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Microsoft, Nintendo Remain Committed to E3, Despite PlayStation’s Departure

Both Nintendo and Microsoft remain committed to the effectiveness of the E3 video game expo held each year in Los Angeles, despite news first reported by Variety that PlayStation’s decision to not attend next year’s show.

E3 is an outstanding opportunity for us to share new games and experiences with fans and business partners from across the globe,” Reggie Fils-Aime, Nintendo of America President and COO, said in a prepared statement. “Every year, we discuss what will be the best way for us to take advantage of the next E3 show in order to bring smiles to people’s faces.”

Phil Spencer, executive vice president of gaming at Microsoft, said, “E3 is an incredible platform to showcase the vibrancy and creativity of the video game industry. The ESA continues to expand the event’s reach to fans and the industry, both in attendance and online, and we look forward to what’s ahead at E3 2019.”

This year’s show generated more than 2.9 million concurrent viewers on Twitch, 15 million tweets, 55 million Facebook interactions and 69 million views of video game trailers from the show on YouTube.

While the show’s online presence continues to grow, it’s physical footprint shrinks in some ways and changes in others. The evolution of the show isn’t new, it’s been changing slowly since it launched in 1995. Initially held at the L.A. Convention Center, the second year of the show saw a Japanese version, and in 1997 and 1998 the show moved to Atlanta, Georgia.

The show stayed in L.A. from 1999 to 2007 when concerns about the escalating cost and one-upmanship of the show lead to a drastic downsizing and move to Santa Monica. That show was so poorly received that the ESA moved it back to LA in 2008 but still tried to maintain a summit approach, which also failed.

In 2009, a smaller E3 returned and the show continued to slowly grow again. Where attendance started at 40,000 in 1995, peaked at 70,000 in 2005 and then was deliberately cut to 10,000 for the summit years, it returned to the 40,000 range in 2009. By 2016, the show was up to 50,000 and in 2017, the ESA’s board — made up of many of the major developers and publishers of the game industry — decided to open the doors to the public. Attendance jumped to 68,000 that year and nearly 70,000 last year.

The major difference, though, was where the original E3s were mostly focused on a single convention center packed with booths and meeting rooms, the new E3 now has events in locations around the convention center and the show floor, once the crown jewel of the tradeshow, continues to dwindle.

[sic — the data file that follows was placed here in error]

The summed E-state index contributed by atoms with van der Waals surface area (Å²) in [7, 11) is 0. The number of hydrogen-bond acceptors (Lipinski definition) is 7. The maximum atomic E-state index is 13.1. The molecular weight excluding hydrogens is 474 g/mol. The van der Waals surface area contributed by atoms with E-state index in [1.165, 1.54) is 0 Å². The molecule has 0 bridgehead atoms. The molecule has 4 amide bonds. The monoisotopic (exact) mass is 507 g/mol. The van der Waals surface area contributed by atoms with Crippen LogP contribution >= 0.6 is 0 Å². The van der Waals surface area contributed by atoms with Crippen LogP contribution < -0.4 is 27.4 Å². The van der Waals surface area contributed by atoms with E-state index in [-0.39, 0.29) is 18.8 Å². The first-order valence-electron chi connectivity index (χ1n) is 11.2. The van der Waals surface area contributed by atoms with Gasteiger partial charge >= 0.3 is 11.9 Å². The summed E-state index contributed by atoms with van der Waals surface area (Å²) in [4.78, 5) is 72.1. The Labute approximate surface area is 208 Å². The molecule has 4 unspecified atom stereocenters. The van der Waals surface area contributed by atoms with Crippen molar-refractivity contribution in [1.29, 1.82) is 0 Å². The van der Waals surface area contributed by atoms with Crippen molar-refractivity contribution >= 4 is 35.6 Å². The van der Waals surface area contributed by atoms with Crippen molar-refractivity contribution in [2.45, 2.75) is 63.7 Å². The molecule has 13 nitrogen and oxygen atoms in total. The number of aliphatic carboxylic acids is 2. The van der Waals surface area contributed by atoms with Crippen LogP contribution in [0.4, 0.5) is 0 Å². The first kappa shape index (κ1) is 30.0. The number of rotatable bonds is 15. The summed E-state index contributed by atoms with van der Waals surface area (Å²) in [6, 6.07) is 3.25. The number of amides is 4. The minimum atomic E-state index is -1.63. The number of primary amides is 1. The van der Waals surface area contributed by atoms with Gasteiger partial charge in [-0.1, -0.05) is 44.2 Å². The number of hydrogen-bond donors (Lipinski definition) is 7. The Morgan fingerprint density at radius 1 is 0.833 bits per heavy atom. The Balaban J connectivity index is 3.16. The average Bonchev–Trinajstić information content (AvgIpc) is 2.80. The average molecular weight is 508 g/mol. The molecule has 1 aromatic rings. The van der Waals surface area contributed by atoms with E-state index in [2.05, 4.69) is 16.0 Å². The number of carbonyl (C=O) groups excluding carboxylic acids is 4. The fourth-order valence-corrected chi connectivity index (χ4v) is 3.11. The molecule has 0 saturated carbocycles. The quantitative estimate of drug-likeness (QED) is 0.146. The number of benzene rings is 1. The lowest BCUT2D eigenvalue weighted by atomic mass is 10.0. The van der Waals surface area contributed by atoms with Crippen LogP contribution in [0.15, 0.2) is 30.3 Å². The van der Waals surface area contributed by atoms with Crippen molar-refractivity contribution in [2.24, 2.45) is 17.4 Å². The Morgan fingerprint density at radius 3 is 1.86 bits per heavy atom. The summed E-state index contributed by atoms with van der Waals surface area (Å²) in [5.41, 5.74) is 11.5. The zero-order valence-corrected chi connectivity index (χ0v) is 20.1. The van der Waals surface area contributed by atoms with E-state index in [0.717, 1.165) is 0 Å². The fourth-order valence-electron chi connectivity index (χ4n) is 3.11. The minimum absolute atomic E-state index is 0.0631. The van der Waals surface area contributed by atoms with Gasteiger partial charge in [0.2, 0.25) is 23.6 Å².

Last year, Ubisoft has for a number of years held an offsite side event for fans. EA, last year, held a fan-focused event away from the show, but during the same week. And Microsoft took over the nearby Microsoft Theater at L.A. Live. The ESA also created a series of talks for fans to attend, that doesn’t take place at the convention center. The result is a show that feels smaller and more spread out and a show floor that seems almost empty compared to the show’s prime days where booths became so boisterous — one year featured a fire act from Burning Man — that companies filed noise complaints against one another with the association.

In deciding to not attend E3 in 2019, PlayStation seemed to lean on Nintendo’s announcement year’s ago that it was changing its own approach to E3. While the company behind the Switch does attend E3, its showing is a much more focused affair developed around a stronger online presence and less on-site fanfare. Instead of packing its booth with a library of games, the company often creates wonderous set pieces built around a single game meant more to entertain than sell gamers on its creations.

Sony seems interesting in exploring its own options after last year’s press conference which was viewed by many to be anemic and slightly confused.

“As the industry evolves, Sony Interactive Entertainment continues to look for inventive opportunities to engage the community,” according to its statement. “PlayStation fans mean the world to us and we always want to innovate, think differently and experiment with new ways to delight gamers. As a result, we have decided not to participate in E3 in 2019. We are exploring new and familiar ways to engage our community in 2019 and can’t wait to share our plans with you.”

The decision also creates some concern about the company’s short-term library of games for the PlayStation 4. It announced earlier this year that a lack of playable titles was why it wasn’t going to host a fan event in December. One strong possibility is that PlayStation is preparing for the roll-out of the next console, something that would lead to a drop in current-gen development internally and perhaps a decision to hold their cards back for a major reveal event outside of E3, when the news can get all of the attention.

The Entertainment Software Association, the board of which includes PlayStation, remains optimistic about its trade show.

E3 2018 broke records, and we sold out of both exhibit space and attendee badges,” said Stanley Pierre-Louis, interim CEO of ESA. “We are confident that, through the continued creative innovations delivered by our participating member companies, E3 2019 will deliver the same kind of excitement and energy. This year, we’re looking forward to expanding E3 beyond the walls of the LACC and connecting gamers and attendees with incredible video game content throughout the entire LA Live complex.”

While the show is certainly going to continue for the near term, the landscape of media has changed so dramatically that even providing a gathering place for the press seems increasingly unnecessary and using the event to draw national attention to video games during a time when that happens organically feels forced.

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